BUMBURATE: Below the snow-capped Hindu Kush mountains people of Kalash Valley celebrated the four-day Chilam Joshi Festival (Festival to welcome spring).

The annual festival was held in three Kalash valleys of Bumburate, Birir and Rumbur where Kalasha girls and boys danced to the tune of traditional drum beats. A large number of tourists including foreigners from all over the world attended the festival. Foolproof security arrangements had been made at the festival, which went smoothly. The tour of Kalash was sponsored and managed by Travel and Tours Company and Transmedia PR agency.

The Chilam Joshi Festival started with ‘Milkday’ on which Kalash people offered libations of milk that had been saved for 10 days prior to the occasion.

The celebration highlighted their cultural richness, plethora of colours and the underlying message of peace. In the festival the Kalasha people seek the blessing of their God and pray for the safety of herds and crops of the community.

The women were dressed up in traditional clothes of vibrant colours and were adorned with dayglo floral pattern with the combination of beaded necklaces, gold and silver jewellery and elaborate headgear. Men wore traditional Shalwar Kameez with a woolen waistcoat. The Kalash women and men dance and sing in a circle on the rhythmical chant of drum beats. The tribe’s number has shrunk to only about 4,000 people whose economy is based on agriculture.

The festival brought smiles on the unmarried Kalasha boys and girls faces who during the festival get an opportunity to choose their life partners. They announce their life partners name on the last day of the festival.

According to locals Kalash people are descendants of the great warrior king Alexander the Great of Greece.

Talking to The Nation Qazi (religious leader) Hateullah said people of kalash have their own identity and way of life through centuries. “Some people come to invite them to embrace Islam but they don’t want to.”

“They believe if every Kalashi will convert into Islam their culture will disappear with the passage of time. In this festival they pray for their people and for the upcoming year to be prosperous. Their style of dancing is one way of showing happiness and acknowledgment towards the creator,” he said.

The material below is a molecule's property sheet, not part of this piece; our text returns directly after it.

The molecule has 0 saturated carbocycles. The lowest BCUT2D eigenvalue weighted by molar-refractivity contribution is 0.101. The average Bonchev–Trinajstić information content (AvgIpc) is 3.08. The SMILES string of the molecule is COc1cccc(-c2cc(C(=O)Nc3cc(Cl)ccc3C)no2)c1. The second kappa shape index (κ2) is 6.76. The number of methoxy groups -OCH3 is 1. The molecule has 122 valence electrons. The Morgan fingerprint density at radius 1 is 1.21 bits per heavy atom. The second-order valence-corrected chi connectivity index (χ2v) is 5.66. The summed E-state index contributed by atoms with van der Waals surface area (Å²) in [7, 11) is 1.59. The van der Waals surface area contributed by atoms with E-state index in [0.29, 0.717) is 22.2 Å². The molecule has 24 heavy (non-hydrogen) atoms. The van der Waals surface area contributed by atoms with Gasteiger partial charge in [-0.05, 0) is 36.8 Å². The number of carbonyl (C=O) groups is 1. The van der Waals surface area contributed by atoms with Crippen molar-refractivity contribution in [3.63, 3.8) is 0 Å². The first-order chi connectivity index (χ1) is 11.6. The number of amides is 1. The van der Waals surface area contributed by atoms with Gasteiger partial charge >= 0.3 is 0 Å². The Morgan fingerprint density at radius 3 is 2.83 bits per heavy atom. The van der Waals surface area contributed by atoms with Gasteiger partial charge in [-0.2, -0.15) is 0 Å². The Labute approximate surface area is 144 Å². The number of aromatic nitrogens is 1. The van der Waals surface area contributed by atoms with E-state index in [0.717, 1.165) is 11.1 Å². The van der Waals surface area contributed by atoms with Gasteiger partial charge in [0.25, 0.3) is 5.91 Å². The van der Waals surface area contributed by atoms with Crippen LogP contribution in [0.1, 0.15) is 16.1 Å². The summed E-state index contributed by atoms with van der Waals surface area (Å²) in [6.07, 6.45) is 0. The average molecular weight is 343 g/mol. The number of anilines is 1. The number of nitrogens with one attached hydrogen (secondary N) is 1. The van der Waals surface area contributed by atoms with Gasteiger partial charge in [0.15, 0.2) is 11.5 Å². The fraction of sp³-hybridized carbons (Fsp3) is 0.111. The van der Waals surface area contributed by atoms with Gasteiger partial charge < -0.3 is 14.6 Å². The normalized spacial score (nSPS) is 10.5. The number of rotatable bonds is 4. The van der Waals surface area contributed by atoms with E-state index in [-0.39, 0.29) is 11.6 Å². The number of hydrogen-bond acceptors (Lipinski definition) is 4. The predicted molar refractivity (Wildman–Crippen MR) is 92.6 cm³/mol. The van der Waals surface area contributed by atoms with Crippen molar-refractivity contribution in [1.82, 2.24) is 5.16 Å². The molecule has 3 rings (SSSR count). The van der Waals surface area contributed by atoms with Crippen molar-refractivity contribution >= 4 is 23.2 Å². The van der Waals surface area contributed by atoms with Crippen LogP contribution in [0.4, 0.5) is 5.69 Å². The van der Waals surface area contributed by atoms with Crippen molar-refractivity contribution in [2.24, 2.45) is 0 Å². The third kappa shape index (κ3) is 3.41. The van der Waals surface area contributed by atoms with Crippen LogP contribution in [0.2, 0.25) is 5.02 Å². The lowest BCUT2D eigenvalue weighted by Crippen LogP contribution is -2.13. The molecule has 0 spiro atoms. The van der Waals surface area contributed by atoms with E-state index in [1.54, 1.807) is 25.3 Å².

Javed Iqbal who traveled all the way from Faisalabad on his bike to attend the festival said it was a memorable experience. “After the festival I am going to Gilgit and Skardu to enjoy the summer.

“The major issue we are facing is the roads which are not properly maintained and quite bumpy. Every citizen in our country should explore the beauty of Pakistan,” Javed said.

Australian filmmaker Werner kropik told this scribe that it was second time he was visiting Kalash Valley. “First time I visited it was 18 years ago. I made a bicycle trip from Peshawar to China.

“This time I returned to see the festivity of Kalash Valley, which is famous worldwide. I noticed Pakistanis has started discovering their country like the Chinese do. Pakistani people have found their identity and roots in culture. I can see people coming here for pleasure and not just for the sake of photography,” Werner said.

Kalash resident Zainab Bibi was of the view this festival is like Eid celebration to them. “Interesting fact about this occasion is that both Kalashi men and women select their life partners and express their love in front of audience on this special day. In our religion, you can choose whoever you want to marry, the parents don't dictate you,” she said.

Another resident Zurab Gul said every year people from across the globe come to see the unique and indigenous culture of Kalash and convey a peaceful image of Pakistan to rest of the world.

“The schools and temples are established to keep this culture alive. It is the responsibility of every Kalashi to learn the language and pass it on to upcoming generation to preserve it,” she said.